So what does it mean if God was a woman before? Does it have any profound implications on our human affairs?

The gender of God does not only concern theological discourse but extends to the way we organize society. By reclaiming the narrative of the goddess, we are able to reassess our politics, social relations, and even our responsibility to the environment. Firstly, the gender of God is inherently political. God, as the highest supreme being, is said to be omnipotent- all powerful. Portraying God as a man implies that men possess divine authority by virtue of their gender. By reframing the gender of God, we are able to challenge the notion that men are inherently superior to women (and other gender minorities) because of a natural order designed by a male god. This urges us to contest the power structures that exalt masculinity and denigrate femininity.

On the other hand, reviving the goddess allows us to restructure our social relationships that are premised on domination and masculinity. Major religious institutions such as Judeo-Christianity depict God and humanity in a hierarchical nature. The relationship of humanity to God is often likened to that of a king and his subject where one is dominant while the other is subjugated. This hierarchical and masculinist paradigm places emphasis on domination where one must always be lesser. Contrary to this logic, the goddess does not subscribe to a hierarchical conception of the world. Rather than being a supreme ruler like the modern male gods, the goddess is conceived to be like a mother. Her power does not arise from domination but the responsibility to care for her children- where both men and women stand equal before her.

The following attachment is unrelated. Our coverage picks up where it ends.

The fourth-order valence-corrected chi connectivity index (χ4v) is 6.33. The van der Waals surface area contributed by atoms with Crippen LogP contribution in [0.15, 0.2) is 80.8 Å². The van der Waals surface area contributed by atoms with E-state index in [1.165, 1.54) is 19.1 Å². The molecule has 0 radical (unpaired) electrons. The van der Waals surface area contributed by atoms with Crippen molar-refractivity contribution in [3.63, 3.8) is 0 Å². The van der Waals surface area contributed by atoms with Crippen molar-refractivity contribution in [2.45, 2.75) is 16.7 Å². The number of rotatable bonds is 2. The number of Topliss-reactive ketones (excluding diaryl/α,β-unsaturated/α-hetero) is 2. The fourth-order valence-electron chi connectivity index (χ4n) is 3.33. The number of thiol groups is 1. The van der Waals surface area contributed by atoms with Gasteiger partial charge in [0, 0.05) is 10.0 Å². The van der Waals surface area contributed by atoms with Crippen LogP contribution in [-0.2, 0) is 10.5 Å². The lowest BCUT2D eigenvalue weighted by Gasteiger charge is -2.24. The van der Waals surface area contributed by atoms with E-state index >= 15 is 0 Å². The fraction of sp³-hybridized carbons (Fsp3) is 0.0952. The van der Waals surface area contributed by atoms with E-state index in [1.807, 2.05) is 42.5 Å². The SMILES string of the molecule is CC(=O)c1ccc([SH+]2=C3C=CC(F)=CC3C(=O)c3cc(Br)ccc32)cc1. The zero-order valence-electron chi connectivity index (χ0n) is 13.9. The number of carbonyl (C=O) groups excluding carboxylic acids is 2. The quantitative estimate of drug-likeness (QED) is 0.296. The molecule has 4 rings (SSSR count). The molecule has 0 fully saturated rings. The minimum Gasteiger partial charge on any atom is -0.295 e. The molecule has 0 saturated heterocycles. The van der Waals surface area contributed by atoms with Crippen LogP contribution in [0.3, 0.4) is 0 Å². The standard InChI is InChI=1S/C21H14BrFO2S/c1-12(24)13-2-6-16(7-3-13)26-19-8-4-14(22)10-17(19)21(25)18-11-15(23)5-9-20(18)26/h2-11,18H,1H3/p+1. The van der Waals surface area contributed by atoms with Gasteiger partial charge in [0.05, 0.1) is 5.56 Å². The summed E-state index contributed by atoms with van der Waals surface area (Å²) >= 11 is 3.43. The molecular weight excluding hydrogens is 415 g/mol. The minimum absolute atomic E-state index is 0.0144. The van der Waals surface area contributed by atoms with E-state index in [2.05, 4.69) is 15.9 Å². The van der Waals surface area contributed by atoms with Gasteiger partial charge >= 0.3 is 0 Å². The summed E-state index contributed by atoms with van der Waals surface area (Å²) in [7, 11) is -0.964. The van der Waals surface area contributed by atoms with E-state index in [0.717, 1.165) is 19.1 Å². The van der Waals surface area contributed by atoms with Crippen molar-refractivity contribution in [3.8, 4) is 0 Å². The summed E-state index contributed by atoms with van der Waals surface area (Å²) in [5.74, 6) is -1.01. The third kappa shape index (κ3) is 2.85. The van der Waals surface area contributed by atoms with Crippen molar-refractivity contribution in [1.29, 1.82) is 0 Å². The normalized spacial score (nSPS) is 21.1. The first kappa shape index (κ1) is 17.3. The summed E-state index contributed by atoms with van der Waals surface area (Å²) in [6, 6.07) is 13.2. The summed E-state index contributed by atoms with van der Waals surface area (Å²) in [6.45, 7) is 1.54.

Furthermore, this paradigm of domination of male gods has severed our relationship to the natural environment. In the hierarchy of things, the material and physical world are treated as mere creations of God for men to exploit. The world is external to the male God, a separate existence from his being. Nonetheless, the goddess in prehistory did not regard the environment as a creation separate from her, but an integral aspect of a vast interconnected system. This idea of holism was present in prehistoric art that celebrated life and nature that were inextricably linked to the goddess. In the age of patriarchy and capitalism where the environment is viewed as a commodity and property of man, the goddess becomes a salient icon for environmental justice.

God is a woman. She may have been defeated by the male gods of modern men, but just like the cycles of nature, she will rise from history. The divine feminine will be reclaimed.

References:                                                                                                                     

Eisler, R. (1998). The chalice and the blade. Thorsons.


Jomer Malonosan

Jomer Malonosan is a 21 year old queer student of politics at the University of the Philippines Visayas. They spend their time reading, sleeping, or violently dancing to Ariana Grande.

Leave a Reply

Fill in your details below or click an icon to log in:

WordPress.com Logo

You are commenting using your WordPress.com account. Log Out /  Change )

Google photo

You are commenting using your Google account. Log Out /  Change )

Twitter picture

You are commenting using your Twitter account. Log Out /  Change )

Facebook photo

You are commenting using your Facebook account. Log Out /  Change )

Connecting to %s